A hospital scheduling organization allowed physician offices to fax orders into the system. The orders were converted to PDF files using “Fax-o-matic” (name changed). Indexers then labeled the orders into the email system, and linked it to the order in the scheduling system (I know, a mess, but no $$$ to change). Hospital leadership would constantly hear of issues with the “Fax-o-matic” system. When they approached IT, IT would say it was working fine. To IT, “Fax-o-matic” was the creation of the PDF file from the fax. To Hospital leadership, “Fax-o-matic” was the entire process from faxing the order to linking it to the scheduling system, as well as finding it as necessary.
Much time and effort could have been saved (as well as some nasty meetings in the case of the second example) if both parties had taken the time to understand exactly what the other was saying, what it meant to them, and explaining what they were going to do. If the IT group had said what it was going to look at when the meeting ended, the VP would have realized they were not on the same page.
When communicating, it is not only important that you understand what the other person is saying, but that you are sure they understand what you are saying.
Let me know your thoughts!
What’s wrong with your approach to IT Business Alignment is your approach to IT Business Alignment. For over 30 years, organizations have been wrestling with the IT Business Alignment issue, and according to the annual Society of Information Management survey it remains a top issue today.
Why is this so difficult to get our arms around? I’ve written previously about how defining IT Business Alignment has been an ongoing issue, and how our organizational structures make it very challenging (here). We have spent so much time struggling to figure out the right approach that perhaps we have lost our way.
Part of this struggle is due to the definition itself. ITIL v3 defines Business/IT Alignment as:
An approach to the delivery of IT Services that tries to align the Activities of the IT Service provider with the needs of the Business.
The problem with this definition is it defines Business/IT Alignment as an approach. Other definitions call it an “ongoing process” (Wikipedia). While there may be a process to achieve it, Business/IT Alignment is not an approach or process, it is an outcome.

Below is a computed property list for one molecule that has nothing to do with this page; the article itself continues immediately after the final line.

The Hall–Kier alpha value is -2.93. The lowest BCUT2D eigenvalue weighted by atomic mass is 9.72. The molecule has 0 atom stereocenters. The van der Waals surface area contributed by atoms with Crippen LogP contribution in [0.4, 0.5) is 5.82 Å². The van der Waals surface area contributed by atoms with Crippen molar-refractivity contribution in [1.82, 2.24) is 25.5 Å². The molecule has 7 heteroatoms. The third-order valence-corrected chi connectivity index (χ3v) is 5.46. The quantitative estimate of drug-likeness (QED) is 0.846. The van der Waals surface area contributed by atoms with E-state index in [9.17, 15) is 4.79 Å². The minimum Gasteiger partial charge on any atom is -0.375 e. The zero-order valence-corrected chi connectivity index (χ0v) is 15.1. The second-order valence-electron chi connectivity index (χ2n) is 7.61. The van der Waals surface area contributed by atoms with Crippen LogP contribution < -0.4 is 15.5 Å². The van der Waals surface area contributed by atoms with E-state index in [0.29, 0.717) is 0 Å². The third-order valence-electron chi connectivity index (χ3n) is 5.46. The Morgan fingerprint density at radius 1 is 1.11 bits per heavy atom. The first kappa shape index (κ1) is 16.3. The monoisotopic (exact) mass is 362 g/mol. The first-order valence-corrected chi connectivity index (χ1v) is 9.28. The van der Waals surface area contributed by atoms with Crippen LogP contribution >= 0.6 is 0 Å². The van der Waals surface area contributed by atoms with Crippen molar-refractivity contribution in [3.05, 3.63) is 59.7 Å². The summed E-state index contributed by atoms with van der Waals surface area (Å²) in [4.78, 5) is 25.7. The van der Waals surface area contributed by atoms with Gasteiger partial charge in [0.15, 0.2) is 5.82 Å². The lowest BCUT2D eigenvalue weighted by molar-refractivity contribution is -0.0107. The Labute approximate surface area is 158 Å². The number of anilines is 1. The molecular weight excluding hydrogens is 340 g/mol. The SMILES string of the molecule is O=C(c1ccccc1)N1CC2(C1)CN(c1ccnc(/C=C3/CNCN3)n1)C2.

It is the outcome of many different approaches and processes which will vary by organization and will involve varying levels of technology. Defining it as an outcome:
IT Business Alignment is the delivery of IT Services that does align the IT activities to the needs of the business.
Now looking at it as an outcome, how do you know when you’ve achieved it? Well, it’s just like in the movie Goldfinger, when James Bond is asked, “What do you know about gold 007?” His response was, “I know it when I see it.” IT Business Alignment is like this in many ways because there is no “one size fits all” solution; each organization is unique, and alignment will look different in each. This is what makes it so challenging. An attempt by Company B to replicate the alignment results at Company A will likely be disappointing, because Company B is different than Company A.
However, to achieve this outcome, there must be some fundamental pieces in place in order to drive the approaches to meet the outcome of IT Business Alignment. Fundamentally, IT and Business must be dependent on each other for success, and this dependence must be mutually recognized and acted upon.
Creating this dependence starts with creating a relationship and establishing common metrics. Many will say this already exists in their organization. Before you do, ask if the actions back it up? Remember, not only does the dependence need to be recognized, but it must be acted upon.
One way to act is to take the initiative to engage with the business in helping improve their operation. This is where taking a process based focus to the operation can provide real benefit. Using techniques like Business Process Management, or the one we’ve developed like the IT2x FrameworkSM, can help IT and Business create the necessary dependence and become aligned.
Once aligned, continue to move IT and the business closer. Whether you call this Synchronization, Convergence, or Fusion, doesn’t matter. What does matter is the continuous process of moving toward these goals.
Change your approach to IT Business Alignment. Stop treating it as an approach, and start looking at it as an outcome. Then act toward achieving this outcome, by creating a dependence on each other through relationships, common metrics, and a process centric approach to improving operations.
Let me know your thoughts!